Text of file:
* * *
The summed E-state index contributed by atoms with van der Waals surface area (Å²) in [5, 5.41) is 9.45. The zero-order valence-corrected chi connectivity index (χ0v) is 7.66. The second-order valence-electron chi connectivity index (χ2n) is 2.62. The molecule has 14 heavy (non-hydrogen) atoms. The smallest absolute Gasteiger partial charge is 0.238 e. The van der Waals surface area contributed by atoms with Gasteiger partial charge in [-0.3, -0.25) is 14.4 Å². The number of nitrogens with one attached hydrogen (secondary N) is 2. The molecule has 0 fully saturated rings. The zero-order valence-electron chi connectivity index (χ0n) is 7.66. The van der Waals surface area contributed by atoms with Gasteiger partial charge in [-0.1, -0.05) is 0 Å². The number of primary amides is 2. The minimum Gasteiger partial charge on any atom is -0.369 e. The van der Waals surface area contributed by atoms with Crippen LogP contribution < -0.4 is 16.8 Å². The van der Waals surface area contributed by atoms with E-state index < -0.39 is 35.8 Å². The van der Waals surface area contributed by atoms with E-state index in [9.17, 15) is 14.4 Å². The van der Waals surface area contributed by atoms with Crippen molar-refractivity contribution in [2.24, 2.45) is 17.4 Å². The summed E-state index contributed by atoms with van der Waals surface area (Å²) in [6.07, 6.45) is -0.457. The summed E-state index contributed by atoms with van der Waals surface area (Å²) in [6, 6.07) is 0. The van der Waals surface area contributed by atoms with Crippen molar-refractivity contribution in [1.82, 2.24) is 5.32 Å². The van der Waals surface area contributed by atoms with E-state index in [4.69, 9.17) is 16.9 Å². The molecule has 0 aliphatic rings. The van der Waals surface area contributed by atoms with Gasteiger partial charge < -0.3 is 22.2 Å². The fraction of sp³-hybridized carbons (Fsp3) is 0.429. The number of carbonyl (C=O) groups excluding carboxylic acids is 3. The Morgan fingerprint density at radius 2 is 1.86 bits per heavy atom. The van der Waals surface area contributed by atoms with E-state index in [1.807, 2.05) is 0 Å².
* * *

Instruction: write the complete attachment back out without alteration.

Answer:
The summed E-state index contributed by atoms with van der Waals surface area (Å²) in [5, 5.41) is 9.45. The zero-order valence-corrected chi connectivity index (χ0v) is 7.66. The second-order valence-electron chi connectivity index (χ2n) is 2.62. The molecule has 14 heavy (non-hydrogen) atoms. The smallest absolute Gasteiger partial charge is 0.238 e. The van der Waals surface area contributed by atoms with Gasteiger partial charge in [-0.3, -0.25) is 14.4 Å². The number of nitrogens with one attached hydrogen (secondary N) is 2. The molecule has 0 fully saturated rings. The zero-order valence-electron chi connectivity index (χ0n) is 7.66. The van der Waals surface area contributed by atoms with Gasteiger partial charge in [-0.1, -0.05) is 0 Å². The number of primary amides is 2. The minimum Gasteiger partial charge on any atom is -0.369 e. The van der Waals surface area contributed by atoms with Crippen LogP contribution < -0.4 is 16.8 Å². The van der Waals surface area contributed by atoms with E-state index < -0.39 is 35.8 Å². The van der Waals surface area contributed by atoms with E-state index in [9.17, 15) is 14.4 Å². The van der Waals surface area contributed by atoms with Crippen molar-refractivity contribution in [2.24, 2.45) is 17.4 Å². The summed E-state index contributed by atoms with van der Waals surface area (Å²) in [6.07, 6.45) is -0.457. The summed E-state index contributed by atoms with van der Waals surface area (Å²) in [6, 6.07) is 0. The van der Waals surface area contributed by atoms with Crippen molar-refractivity contribution in [1.82, 2.24) is 5.32 Å². The van der Waals surface area contributed by atoms with E-state index in [4.69, 9.17) is 16.9 Å². The molecule has 0 aliphatic rings. The van der Waals surface area contributed by atoms with Gasteiger partial charge < -0.3 is 22.2 Å². The fraction of sp³-hybridized carbons (Fsp3) is 0.429. The number of carbonyl (C=O) groups excluding carboxylic acids is 3. The Morgan fingerprint density at radius 2 is 1.86 bits per heavy atom. The van der Waals surface area contributed by atoms with E-state index in [1.807, 2.05) is 0 Å².